decision to deny Plaintiff’s claim for benefits. It is not reasonable to conclude that consideration
of the additional evidence Plaintiff presented to the Appeals Council would have resulted in the ALJ
reaching a different decision. On January 15, 2015, Plaintiff exhibited 5/5 strength and reported that
her “lower extremity radicular pain is gone.” (PageID.1005). Subsequent examinations consistently
revealed that Plaintiff was experiencing 2-4/10 level pain. (PageID.915, 919, 923, 935, 946, 949,
953, 956, 965, 968, 972). A May 27, 2015 MRI of Plaintiff’s lumbar spine revealed “excellent
decompression of the right L4-5 lateral canal with no recurrent cyst.” (PageID.1026).
In sum, Plaintiff has failed to establish that the evidence first presented to the Appeals
Council is material or that there existed good cause existed for not presenting it to the ALJ. Thus,
remand is not appropriate and likewise the Court cannot consider this evidence in evaluating the
ALJ’s decision. Accordingly, this argument is rejected.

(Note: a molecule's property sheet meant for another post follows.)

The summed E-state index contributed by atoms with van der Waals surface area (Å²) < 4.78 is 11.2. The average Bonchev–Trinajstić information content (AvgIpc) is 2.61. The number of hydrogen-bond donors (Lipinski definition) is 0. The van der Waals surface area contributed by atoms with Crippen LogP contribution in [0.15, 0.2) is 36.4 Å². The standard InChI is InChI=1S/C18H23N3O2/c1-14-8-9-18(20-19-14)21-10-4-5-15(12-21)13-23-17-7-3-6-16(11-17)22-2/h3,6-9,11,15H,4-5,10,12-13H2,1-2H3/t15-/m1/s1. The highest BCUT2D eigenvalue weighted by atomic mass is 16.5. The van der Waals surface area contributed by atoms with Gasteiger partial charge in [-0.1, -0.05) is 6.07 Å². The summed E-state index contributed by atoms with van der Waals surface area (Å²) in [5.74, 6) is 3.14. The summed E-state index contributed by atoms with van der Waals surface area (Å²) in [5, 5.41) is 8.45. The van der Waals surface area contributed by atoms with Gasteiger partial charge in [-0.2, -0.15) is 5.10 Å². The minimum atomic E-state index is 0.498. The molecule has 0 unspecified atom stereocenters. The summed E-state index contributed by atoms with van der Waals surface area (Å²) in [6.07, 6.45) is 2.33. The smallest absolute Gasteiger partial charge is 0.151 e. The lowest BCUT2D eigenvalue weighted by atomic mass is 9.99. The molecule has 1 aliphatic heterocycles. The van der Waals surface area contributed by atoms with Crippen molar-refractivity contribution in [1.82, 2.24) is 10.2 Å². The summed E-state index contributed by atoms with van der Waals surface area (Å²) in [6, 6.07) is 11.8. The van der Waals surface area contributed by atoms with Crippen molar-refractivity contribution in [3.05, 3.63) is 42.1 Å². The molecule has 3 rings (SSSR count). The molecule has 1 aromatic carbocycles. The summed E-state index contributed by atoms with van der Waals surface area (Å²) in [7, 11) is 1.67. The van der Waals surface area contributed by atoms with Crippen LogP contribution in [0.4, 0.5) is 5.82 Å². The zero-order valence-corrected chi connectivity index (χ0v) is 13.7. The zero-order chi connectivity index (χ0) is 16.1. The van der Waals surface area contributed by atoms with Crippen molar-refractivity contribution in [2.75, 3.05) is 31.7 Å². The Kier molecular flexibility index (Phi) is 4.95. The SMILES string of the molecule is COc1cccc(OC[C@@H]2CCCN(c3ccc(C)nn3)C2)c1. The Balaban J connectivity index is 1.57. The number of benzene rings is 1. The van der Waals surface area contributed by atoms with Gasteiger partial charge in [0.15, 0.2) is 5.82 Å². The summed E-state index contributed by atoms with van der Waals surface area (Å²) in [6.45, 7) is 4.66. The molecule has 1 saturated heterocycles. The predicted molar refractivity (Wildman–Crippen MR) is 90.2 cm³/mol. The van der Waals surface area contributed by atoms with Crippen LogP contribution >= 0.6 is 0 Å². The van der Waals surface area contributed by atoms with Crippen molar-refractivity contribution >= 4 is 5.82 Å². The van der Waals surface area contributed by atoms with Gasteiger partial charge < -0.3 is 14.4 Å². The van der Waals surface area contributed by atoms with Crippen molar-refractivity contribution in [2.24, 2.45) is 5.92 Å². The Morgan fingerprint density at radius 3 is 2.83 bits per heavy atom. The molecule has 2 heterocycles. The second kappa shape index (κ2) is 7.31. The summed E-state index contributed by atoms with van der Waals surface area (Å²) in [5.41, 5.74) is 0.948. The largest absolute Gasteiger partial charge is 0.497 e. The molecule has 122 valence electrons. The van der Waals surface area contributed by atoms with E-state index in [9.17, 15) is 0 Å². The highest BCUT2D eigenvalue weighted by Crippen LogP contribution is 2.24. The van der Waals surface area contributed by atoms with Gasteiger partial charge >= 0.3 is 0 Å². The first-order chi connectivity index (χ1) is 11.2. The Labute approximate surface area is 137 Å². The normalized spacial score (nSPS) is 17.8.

The ALJ Properly Developed the Record
Plaintiff argues that she is entitled to relief because the ALJ failed to fully develop
the record. Specifically, Plaintiff faults the ALJ for failing to obtain the medical records, created
prior to the ALJ’s decision, referenced above. The Court is not persuaded.
Plaintiff bears “the ultimate burden to prove by sufficient evidence that she is entitled
to disability benefits.” Trandafir v. Commissioner of Social Security, 58 Fed. Appx. 113, 115 (6th
Cir., Jan. 31, 2003). As the relevant Social Security regulations make clear, it is the claimant’s
responsibility to provide the evidence necessary to evaluate her claim for benefits. See 20 C.F.R.
§§ 404.1512 and 404.1514. As the Supreme Court has observed, “[i]t is not unreasonable to require
the claimant, who is in a better position to provide information about his own medical condition, to
do so.” Yuckert, 482 U.S. at 146 n.5.
Only under “special circumstances, i.e., when a claimant is without counsel, is not
capable of presenting an effective case, and is unfamiliar with hearing procedures, does an ALJ have
a special, heightened duty to develop the record.” Trandafir, 58 Fed. Appx. at 115 (emphasis
added); Nabours v. Commissioner of Social Security, 50 Fed. Appx. 272, 275 (6th Cir., Nov. 4,
2002). Moreover, an ALJ is not obligated to supplement the record with additional evidence unless